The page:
The method most commonly practised in mercantile houses is to take the impressions in a book of unsized paper, through each leaf of which the prepared ink of the autograph letter so completely strikes, as to render the fac-simile perfectly readable on either side. The press used in this operation is entirely of iron, and often got up with great neatness; the platten and bed are, of course, adapted to the size of the paper to be copied. In using the machine, a leaf of damp copying paper is laid upon every page to be copied, with a sheet of dry oiled paper; these are then placed within the press book, and the whole submitted to such a pressure as a man of moderate strength can give without difficulty.
The press has been in some cases dispensed with altogether, either by the use of tracing paper, or a metallic foil placed under the sheet during the writing, or by means of Hawkins's polygraph. The latter is a somewhat complex machine, consisting of a peculiar frame-work carrying two pens, and so connected by joints, that whatever motion is given by the hand to one pen the other pen describes a similar figure; by which contrivance, whilst a person is employed in writing a letter with one of these pens, the other makes a copy on a separate sheet of paper. In 1806, an individual of the name of Wedgwood obtained a patent for a plan of producing duplicates as follows:-A sheet of paper is blacked over on both sides with printers' ink, and afterwards placed for five or six weeks between leaves of blotting-paper to dry. A sheet of letter-paper being laid on a smooth pewter or copper plate, the blackened paper is laid upon this, and above, a leaf of thin paper, oiled to make it more transparent. On the paper thus arranged the person writes with an agate style, ground and polished to a smooth neat point. The letter-paper receives an impression from the blackened sheet, which, as the writing is in the right direction, is used as the original, while the upper or oiled paper presents the impression reversed, and must of course be read through the paper.—Vol. ii. pp. 242—244.
We think that no reader will rise from a perusal of even the very partial view which we have now given of this admirable work, without a fixed determination to obtain it for himself. He will see that the contents are composed of a mass of the most curious and valuable details, which are not only read with eager curiosity, but should stand in every man's library, whatever be its size, as a source of reference on subjects that immediately concern him. We never met with a work in which a practical mind was more completely developed than in this. It does not yield as much as a single line to any sort of hypothetical indulgence—not a word have we of systems or theories, or speculations ; the whole is strictly historical, forming a most striking and faithful portrait, quite as natural as the portraits of the Dutch masters, of the workshops, the forges, and The bazaars of this industrious country. The uniformity with which the author so accurately and so copiously illustrates every one of the varied branches of mechanical trade which he describes, is truly a monument of individual labour and assiduity.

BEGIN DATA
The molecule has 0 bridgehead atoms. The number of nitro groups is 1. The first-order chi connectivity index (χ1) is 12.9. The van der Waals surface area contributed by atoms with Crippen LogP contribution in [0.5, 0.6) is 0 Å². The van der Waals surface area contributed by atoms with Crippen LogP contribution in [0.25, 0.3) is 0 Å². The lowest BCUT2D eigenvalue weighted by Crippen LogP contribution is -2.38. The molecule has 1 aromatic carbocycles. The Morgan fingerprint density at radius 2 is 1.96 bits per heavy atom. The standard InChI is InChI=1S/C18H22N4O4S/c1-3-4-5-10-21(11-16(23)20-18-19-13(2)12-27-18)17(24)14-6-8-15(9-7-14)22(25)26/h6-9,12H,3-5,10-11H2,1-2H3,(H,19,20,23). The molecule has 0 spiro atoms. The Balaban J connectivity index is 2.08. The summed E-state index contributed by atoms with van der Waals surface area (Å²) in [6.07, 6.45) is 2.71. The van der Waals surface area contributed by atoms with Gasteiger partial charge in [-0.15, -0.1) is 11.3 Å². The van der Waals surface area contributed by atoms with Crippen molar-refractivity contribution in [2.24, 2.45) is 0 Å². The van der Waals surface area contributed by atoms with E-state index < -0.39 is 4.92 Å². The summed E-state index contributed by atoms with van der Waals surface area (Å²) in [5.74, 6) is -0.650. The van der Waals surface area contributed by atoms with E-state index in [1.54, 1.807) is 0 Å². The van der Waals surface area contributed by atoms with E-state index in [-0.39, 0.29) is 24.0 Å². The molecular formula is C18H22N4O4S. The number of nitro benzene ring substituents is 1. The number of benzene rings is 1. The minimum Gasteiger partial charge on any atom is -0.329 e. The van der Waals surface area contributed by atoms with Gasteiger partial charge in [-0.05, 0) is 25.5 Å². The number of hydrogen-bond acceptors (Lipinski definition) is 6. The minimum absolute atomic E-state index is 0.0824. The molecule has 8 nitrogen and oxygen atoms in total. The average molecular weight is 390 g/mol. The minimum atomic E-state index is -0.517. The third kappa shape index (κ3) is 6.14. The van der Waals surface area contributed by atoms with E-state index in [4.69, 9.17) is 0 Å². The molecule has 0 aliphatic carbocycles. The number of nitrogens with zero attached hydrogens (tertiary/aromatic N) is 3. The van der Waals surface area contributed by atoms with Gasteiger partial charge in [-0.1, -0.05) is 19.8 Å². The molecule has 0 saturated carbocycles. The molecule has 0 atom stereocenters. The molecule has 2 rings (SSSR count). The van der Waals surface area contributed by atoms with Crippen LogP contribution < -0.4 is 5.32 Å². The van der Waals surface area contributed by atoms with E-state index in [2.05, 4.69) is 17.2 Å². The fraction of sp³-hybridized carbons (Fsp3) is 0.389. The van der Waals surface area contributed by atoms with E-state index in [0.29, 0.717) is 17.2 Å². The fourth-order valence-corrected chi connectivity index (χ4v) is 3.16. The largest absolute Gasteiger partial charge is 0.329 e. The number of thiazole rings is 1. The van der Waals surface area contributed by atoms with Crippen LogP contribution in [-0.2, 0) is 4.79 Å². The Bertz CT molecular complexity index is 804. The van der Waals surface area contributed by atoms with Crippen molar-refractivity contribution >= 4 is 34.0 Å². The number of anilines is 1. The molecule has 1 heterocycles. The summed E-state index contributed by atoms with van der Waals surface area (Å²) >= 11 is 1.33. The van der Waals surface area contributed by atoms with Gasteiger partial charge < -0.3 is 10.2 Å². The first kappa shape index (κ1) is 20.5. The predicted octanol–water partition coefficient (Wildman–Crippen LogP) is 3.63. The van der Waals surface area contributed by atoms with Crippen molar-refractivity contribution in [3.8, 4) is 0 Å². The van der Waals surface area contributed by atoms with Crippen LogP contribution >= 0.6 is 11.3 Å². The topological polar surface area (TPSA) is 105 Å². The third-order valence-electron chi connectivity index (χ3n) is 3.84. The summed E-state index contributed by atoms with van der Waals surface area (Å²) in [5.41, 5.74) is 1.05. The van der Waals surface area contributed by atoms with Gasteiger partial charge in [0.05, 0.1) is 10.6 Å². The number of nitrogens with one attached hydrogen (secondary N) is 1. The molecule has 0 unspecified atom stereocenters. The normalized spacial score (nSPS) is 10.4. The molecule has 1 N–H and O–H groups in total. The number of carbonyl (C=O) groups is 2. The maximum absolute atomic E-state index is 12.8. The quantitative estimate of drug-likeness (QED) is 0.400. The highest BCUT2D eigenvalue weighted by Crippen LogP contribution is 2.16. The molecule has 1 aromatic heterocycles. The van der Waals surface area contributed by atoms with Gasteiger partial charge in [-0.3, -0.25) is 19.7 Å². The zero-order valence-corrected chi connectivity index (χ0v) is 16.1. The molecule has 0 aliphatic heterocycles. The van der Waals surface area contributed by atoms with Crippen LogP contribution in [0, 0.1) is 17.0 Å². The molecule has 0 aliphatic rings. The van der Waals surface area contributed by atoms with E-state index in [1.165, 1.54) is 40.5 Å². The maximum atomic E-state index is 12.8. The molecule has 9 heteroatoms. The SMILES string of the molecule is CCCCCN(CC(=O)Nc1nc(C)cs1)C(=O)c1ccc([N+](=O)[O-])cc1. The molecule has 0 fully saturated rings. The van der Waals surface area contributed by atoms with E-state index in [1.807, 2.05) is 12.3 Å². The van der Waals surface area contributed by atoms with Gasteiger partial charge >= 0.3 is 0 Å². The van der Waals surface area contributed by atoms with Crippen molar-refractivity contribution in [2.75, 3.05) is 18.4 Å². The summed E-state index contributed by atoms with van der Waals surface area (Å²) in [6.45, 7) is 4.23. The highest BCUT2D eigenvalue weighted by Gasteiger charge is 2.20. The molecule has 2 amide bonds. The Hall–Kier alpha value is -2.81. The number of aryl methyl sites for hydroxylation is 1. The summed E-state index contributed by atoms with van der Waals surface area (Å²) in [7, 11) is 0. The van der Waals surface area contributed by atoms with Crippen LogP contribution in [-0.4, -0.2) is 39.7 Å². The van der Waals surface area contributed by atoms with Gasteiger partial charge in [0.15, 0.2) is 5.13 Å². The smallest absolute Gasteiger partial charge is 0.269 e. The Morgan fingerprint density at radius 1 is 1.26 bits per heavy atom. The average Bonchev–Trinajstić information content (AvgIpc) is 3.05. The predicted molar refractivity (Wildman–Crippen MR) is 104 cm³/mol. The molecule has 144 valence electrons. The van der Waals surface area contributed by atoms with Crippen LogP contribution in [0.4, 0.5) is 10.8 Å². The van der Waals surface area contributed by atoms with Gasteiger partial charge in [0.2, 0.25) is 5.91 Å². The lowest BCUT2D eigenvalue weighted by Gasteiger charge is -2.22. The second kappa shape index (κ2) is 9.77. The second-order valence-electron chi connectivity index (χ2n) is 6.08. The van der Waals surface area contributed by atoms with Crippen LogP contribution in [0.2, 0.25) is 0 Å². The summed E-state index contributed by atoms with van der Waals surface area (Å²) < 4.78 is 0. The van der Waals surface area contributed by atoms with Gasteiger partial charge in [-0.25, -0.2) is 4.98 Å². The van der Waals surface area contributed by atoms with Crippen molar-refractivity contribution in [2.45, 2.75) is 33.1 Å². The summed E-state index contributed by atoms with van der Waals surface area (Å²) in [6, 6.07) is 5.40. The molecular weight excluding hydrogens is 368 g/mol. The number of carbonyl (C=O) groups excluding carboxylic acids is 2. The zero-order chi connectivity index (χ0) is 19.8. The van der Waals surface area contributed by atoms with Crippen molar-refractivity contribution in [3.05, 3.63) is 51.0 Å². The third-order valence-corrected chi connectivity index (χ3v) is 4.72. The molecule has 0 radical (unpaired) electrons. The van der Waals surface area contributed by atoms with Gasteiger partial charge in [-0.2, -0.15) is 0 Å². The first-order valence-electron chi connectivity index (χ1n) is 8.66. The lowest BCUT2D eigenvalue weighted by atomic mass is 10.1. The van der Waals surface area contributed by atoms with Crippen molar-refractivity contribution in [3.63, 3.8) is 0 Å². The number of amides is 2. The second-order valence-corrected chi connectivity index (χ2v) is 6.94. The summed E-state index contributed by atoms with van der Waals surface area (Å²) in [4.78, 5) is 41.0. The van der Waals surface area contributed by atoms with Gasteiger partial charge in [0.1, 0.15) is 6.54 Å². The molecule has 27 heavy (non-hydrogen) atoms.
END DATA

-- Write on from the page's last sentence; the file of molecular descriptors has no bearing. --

The style adopted in this work is excellently well adapted to the theme, or rather to the readers most likely to refer to it. Whilst a deep knowledge of mechanical science, and of the arts founded upon it, are perfectly visible in every page, the style of the author places his descriptions on a level with the apprehension of the most ordinary capacity; and, upon the whole, we regard this work as one of the most instructive and interesting which has, in modern times, adorned our scientific literature.
Art. III.- The Wife; a Tale of Mantua. A Play in Five
Acts. By JAMES Sheridan KNOWLES, Author of “ Virginius," “ The Hunchback," &c.—Second Edition. - London: Moxon. 1833.
If we attentively examine the characters of the national drama as these are presented to us in the compositions which the last and the present centuries have produced, we shall find a very considerable difference between them. For a long time after Shakspeare lived, he formed the model, particularly in tragedy, of all those who are now worthy of being remembered as dramatic writers; and, in general, it may be said that one common principle, up to a recent period, will be found to pervade the whole of the tragedies which have been deemed worthy to be incorporated in our literature. At the time that Shakspeare wrote, the “ business of the stage,” as it is expressed, was quite in its infancy. Neither in the scenery